There is quite a lot of interest in how to produce the visual aspects of the photonovel (casting, mise en scène, shooting, layout), but most “how to do” documents pay little attention to the verbal dimensions of it, as if scenario and dialogues were less significant to the impact of a story. All practitioners do know, however, that the art of storytelling and that of filling the captions and speech balloons in the appropriate way are also key to the success of a photonovel. And given the small size of the production teams, good storytellers have to know also how to make the characters talk.
Since many popular – that is, commercial – photonovels are either signed by pseudonyms or not credited at all, it is not always easy to have a complete picture of this part of the making process, hence the importance of the scholarly work focusing on this specific aspect of the genre. A good classic example is the book by Giuseppe Sergio, Liala, dal romanzo al fotoromanzo. Le Scelte linguistiche, lo stile, I temi (Milano/Udine, ed. Mimesis, 2012), which studies the linguistic choices and patterns of an Italian romance writer who worked both for the novel and the photonovel business. Francophone readers can now enlarge and deepen the insights of this pioneering work by reading the pages that Benoît Glaude devotes to the Belgian photonovel in his recent study La bande dialoguée: Une histoire des dialogues de bande dessinée (1830-1960) (Tours, PU François-Rabelais, 2019), published in the prestigious Iconotextes series.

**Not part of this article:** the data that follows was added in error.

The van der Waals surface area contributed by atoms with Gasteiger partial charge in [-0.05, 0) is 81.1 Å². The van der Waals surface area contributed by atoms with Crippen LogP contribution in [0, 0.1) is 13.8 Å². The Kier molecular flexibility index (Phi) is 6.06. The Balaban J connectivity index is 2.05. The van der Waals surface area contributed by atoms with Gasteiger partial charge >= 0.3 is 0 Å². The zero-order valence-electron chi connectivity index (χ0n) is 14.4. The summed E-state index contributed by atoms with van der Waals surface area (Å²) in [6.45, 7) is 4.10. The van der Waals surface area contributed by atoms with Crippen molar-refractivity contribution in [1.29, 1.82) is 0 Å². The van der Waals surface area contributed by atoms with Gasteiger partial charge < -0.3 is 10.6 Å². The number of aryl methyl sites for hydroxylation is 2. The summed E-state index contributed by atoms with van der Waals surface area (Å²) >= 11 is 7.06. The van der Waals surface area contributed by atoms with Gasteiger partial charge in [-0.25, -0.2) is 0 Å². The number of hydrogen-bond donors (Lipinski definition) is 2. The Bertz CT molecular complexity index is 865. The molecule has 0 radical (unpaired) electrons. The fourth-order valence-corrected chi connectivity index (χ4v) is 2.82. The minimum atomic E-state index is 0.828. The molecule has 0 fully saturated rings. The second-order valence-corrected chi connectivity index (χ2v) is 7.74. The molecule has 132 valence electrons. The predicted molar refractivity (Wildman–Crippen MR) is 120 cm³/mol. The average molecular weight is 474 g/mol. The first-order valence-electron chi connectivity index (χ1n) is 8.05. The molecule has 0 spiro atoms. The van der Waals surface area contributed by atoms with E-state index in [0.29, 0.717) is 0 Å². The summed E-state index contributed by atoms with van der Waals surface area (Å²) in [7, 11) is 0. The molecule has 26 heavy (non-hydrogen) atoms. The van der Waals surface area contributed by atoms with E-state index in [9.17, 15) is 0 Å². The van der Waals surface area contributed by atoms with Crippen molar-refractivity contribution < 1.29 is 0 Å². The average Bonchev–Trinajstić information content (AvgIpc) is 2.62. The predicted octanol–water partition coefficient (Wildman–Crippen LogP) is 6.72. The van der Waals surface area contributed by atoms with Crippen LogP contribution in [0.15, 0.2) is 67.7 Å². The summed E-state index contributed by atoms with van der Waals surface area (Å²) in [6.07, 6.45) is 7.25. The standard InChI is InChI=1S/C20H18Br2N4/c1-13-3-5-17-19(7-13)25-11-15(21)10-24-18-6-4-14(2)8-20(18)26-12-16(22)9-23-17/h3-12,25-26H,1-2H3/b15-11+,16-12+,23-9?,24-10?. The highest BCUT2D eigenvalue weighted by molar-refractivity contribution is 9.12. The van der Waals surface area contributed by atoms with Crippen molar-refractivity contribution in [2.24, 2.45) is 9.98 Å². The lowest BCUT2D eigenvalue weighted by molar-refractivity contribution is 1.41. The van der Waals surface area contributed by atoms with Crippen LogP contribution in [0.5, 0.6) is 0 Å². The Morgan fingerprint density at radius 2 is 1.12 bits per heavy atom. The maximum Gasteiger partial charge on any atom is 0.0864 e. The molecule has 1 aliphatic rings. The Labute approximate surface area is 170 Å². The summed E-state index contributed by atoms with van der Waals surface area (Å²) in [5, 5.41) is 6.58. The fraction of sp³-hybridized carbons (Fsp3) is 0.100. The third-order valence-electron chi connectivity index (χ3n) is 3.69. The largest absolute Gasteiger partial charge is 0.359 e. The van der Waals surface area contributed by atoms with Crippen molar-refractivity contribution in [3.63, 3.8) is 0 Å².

The corpus chosen by the author is that of the (partially uncredited) contributions by Belgian comics scriptwriter Jean-Michel Charlier to the photo novel production of Bonnes Soirées in the early 60s. An excellent choice, which enables him to foreground an often overlooked dimension of the photonovel as well as to highlight the crucial links between dialogue style and storytelling style, each of them strongly influenced by the differences between media (comics and photonovels). A courageous decision as well, since the relationship between comics and photo novels is often framed in stereotypical and dramatically negative ways (the photo novel is then defined as a bad comics, just as it is seen as a degraded version of a movie), which of course, as Glaude convincingly suggests, is not the case.